For many warehouses, the logical data warehouse is also where most users and applications access data, which again requires considerable integration infrastructure. Although the logical data warehouse is increasing the point of entry, the data being accessed is in the physical layers of the warehouse or other systems.
What kinds of business use cases does the logical data warehouse support?
Most LDW use cases involve data that must be very fresh to be of value to a business process. For example, the management dashboard is a killer app for the LDW, especially when managers need to refresh their dashboard data every hour or so. The LDW can draw data from a warehouse, operational applications, and many other sources to recalculate performance metrics in real time (or close to it). That's why real-time integration and delivery is typically required of the LDW, as is the ability to extract and merge data from multiple, diverse sources (also known as data federation). Similarly, LDW enables real-time use cases in analytics, business monitoring, and self-service data prep or visualization.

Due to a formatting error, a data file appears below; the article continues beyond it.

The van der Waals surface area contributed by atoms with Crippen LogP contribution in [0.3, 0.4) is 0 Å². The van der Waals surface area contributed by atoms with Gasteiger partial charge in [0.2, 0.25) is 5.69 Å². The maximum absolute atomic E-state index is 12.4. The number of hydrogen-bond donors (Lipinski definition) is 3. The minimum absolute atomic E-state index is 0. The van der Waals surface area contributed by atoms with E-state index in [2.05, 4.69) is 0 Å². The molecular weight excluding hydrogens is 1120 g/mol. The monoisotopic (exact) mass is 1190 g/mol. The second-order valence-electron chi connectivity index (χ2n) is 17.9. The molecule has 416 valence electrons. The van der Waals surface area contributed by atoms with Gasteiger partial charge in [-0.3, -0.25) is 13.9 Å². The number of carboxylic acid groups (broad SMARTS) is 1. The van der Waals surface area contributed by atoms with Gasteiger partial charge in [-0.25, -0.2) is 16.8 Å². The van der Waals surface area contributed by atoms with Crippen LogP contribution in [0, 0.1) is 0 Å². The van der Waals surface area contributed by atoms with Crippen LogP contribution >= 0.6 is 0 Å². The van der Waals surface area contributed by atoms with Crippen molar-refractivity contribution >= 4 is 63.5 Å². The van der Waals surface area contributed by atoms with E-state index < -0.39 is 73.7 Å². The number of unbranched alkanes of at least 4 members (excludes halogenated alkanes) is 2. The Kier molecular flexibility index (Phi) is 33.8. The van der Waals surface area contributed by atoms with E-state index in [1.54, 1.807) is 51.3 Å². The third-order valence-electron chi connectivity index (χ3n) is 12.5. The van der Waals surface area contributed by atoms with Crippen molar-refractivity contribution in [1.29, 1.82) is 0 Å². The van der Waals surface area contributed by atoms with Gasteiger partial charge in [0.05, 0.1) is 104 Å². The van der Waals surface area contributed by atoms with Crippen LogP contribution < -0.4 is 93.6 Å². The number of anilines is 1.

Why is it important to modernize a logical data warehouse?
The warehouse's systems layer has seen significant change (and hype) in recent years because it now includes new types of data platforms (Hadoop, NoSQL, cloud-based databases) and computing platforms (clouds and clusters). The virtual layer is evolving, too, due to advancements in data virtualization, in-memory processing, data modeling, and modern data semantics. Put the two complementary layers together and you have a complete data warehouse architecture, where each layer has its own unique and pressing needs for modernization.
For many user organizations, recent efforts in data warehouse modernization have largely focused on the systems architecture (because of its dramatic changes), often resulting in replatforming (which introduces new data platforms to the increasingly multiplatform data warehouse environment). For other organizations, modernization focuses on enriching the LDW with modern data semantics.